Photography contests began in the December 15, 1909, issue (Volume 1, Issue 25) of The Graphic. There were two categories, “Graphic Photographs” and “Artistic Photographs.” Photographs in the former category, “those ranging from manners, customs and general worldly issues to people and landscapes from various locations, which will be memorable for families and a reference for those who have a wide range of interests,” would be judged by the editors. Photos in the latter category, “those of both landscapes and portraits, which can be printed in halftones to decorate our magazine,” would be reviewed by “the four gentlemen, Nakamura Fusetsu (an artist of Western painting), Hisano Tetsusuke (久野轍助) (landscape photographer), Kudō Takashi (portrait photographer), and Mori Aiken (Editor in Chief).” Incidentally, The Theatre Graphic included a “Call for Photographs of Beautiful Women” from the very first issue.
The announcement of “Winning Pictures for the First Photography Contest” took place the following year in the March 1st, 1910, issue (Volume 2, Issue 5). The list of the scores for the collected photographs was also released there. The reviewing process must have been conducted in the way that Aiken had become familiar with during his time at the Naniwa Photo Club.
At the same time, it should be noted that the above -mentioned editorial article, “A Request to Amateur Photographers Taking Photographs of Everyday Life,” might point to the dilemma Aiken faced as both an amateur photographer and Editor in Chief of The Graphic. As an amateur photographer, Aiken must have striven for photographs with artistic quality, ever since his tenure with the Naniwa Photo Club. According to Aiken, if the photographer has an artistic sense, it is not difficult to take artistic photographs because the photographer can determine the position of the camera toward motionless objects (such as landscapes and still lives) and decide on the exposure at his leisure. In contrast, in the case of the fūzoku (“documentary”) photographs, the photographer often takes snapshots with a hand-held camera, and is required to have “the ability to instantly capture a tasteful photographic subject in the midst of commonplace affairs.” Since this was not an easy task, Aiken argued, amateur photographers tended to avoid fūzoku photographs.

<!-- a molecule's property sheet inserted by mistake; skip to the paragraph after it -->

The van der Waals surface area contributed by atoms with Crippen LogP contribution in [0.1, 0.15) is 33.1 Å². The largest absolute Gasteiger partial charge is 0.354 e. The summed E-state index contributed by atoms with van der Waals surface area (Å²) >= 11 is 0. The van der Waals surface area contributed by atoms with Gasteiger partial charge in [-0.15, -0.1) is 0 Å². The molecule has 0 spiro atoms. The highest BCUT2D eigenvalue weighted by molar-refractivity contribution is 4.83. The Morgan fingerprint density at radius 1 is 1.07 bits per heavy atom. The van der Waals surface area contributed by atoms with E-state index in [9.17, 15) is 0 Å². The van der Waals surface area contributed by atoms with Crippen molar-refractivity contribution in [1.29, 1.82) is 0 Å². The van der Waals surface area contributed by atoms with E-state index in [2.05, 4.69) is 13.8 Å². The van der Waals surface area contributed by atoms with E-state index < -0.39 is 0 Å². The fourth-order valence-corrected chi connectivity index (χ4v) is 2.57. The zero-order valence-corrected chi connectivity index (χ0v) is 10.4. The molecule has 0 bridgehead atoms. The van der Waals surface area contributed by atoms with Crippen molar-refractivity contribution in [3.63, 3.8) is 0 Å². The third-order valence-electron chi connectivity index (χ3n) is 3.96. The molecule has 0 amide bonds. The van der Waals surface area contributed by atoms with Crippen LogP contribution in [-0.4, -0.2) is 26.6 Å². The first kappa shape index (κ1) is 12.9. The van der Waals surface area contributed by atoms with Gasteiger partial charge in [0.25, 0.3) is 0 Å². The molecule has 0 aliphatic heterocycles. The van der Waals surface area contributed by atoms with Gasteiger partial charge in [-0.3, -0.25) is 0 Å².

Aiken's term, “fūzoku photographs,” is close to what today are called documentary photographs. However, it should be remembered that he sought “good taste” in them. For The Graphic, which aspired to be “a pictorial magazine that reports incidents and events of various kinds in society,” such fūzoku photographs were vital, for The Graphic was not a coterie magazine for amateur photographers. In order to obtain fūzoku photographs, the editorial board often sent photographers directly to such events as the Crown Prince's vacation or the location of natural disasters. In the series of photography contests, readers were expected to send “those [photographs] that can decorate the magazine.” The project was intended to redirect readers' interests, which tended toward artistic photographs, toward fūzoku photographs instead.
Aiken's expectations for the photographs in The Graphic are seen in his comments on the photograph entitled “Tabako no hi (Lighting a Cigarette),” which won the fourth ranking of the third prize in “The Third Photographic Competition: Superior Artistic Photographs”:
“In the composition of 'Lighting a Cigarette,' there are too many objects, and moreover, not enough is done with the background. Therefore, this photograph cannot be evaluated as a masterpiece. However, the ingenuity of boldly attempting to find a photographic subject in this kind of moment is admirable” (Figure 5).
Toward the Age of Graphic Magazines
Although it is unknown to what extent Mori Aiken was involved in the editing process of The Graphic, the contents of the magazine gradually changed over the three years of its publication. I explore these shifts in the last part of this essay.
As pointed out earlier, The Graphic was an unprecedentedly large magazine, at the size of 4-6-4 baiban. Thanks to a larger format, large-sized photographs could be included, and multiple pictures could be displayed on one page. During the early stage of the magazine's publication, the editors seemed to make the most of this feature and avoided textual explanations as much as possible. The contents of the magazine were arranged either by showing various aspects of the same subject or by showing a subject consecutively in chronological order. The above-mentioned “Manryū the Famous Geisha in Her Different Styles” (Figure 2), from the first issue of The Graphic, is an example of the former technique. Other examples include “Executives and Administrators of the Bank of Japan” and “Completed and Uncompleted Buildings of Various Kinds.” In contrast, “One Day in the Life of the Greatest Businessman in Japan: Baron Shibusawa on Dec. 9, 1908” used the latter technique. Other examples of this technique include “The Funeral Procession for the Late General Okazawa” and “The Manufacture of Gas.”
Although The Graphic employed an unsophisticated layout, in which photos were simply laid out one after another, it made use of a variety of technical devices by comparison with other contemporary magazines. This being said, however, it should be remembered that the size of the magazine literally provided a space for experimentation with graphic design and paved the way toward the period in which the profession of the graphic designer emerged.